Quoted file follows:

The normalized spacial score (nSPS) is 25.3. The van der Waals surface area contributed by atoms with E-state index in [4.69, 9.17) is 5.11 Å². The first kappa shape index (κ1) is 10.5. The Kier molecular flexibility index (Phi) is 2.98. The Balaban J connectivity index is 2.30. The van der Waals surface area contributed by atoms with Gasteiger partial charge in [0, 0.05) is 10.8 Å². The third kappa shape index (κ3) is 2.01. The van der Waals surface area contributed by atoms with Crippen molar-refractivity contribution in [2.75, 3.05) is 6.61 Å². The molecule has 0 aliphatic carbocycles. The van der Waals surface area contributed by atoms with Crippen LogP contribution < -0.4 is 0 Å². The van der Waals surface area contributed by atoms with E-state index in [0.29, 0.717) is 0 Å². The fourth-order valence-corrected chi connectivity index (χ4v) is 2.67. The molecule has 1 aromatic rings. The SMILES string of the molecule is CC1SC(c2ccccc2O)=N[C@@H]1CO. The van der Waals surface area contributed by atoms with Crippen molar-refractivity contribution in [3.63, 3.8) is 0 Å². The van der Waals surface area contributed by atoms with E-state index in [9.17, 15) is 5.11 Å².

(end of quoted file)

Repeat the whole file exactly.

The normalized spacial score (nSPS) is 25.3. The van der Waals surface area contributed by atoms with E-state index in [4.69, 9.17) is 5.11 Å². The first kappa shape index (κ1) is 10.5. The Kier molecular flexibility index (Phi) is 2.98. The Balaban J connectivity index is 2.30. The van der Waals surface area contributed by atoms with Gasteiger partial charge in [0, 0.05) is 10.8 Å². The third kappa shape index (κ3) is 2.01. The van der Waals surface area contributed by atoms with Crippen molar-refractivity contribution in [2.75, 3.05) is 6.61 Å². The molecule has 0 aliphatic carbocycles. The van der Waals surface area contributed by atoms with Crippen LogP contribution < -0.4 is 0 Å². The van der Waals surface area contributed by atoms with E-state index in [0.29, 0.717) is 0 Å². The fourth-order valence-corrected chi connectivity index (χ4v) is 2.67. The molecule has 1 aromatic rings. The SMILES string of the molecule is CC1SC(c2ccccc2O)=N[C@@H]1CO. The van der Waals surface area contributed by atoms with Crippen molar-refractivity contribution in [3.63, 3.8) is 0 Å². The van der Waals surface area contributed by atoms with E-state index in [9.17, 15) is 5.11 Å².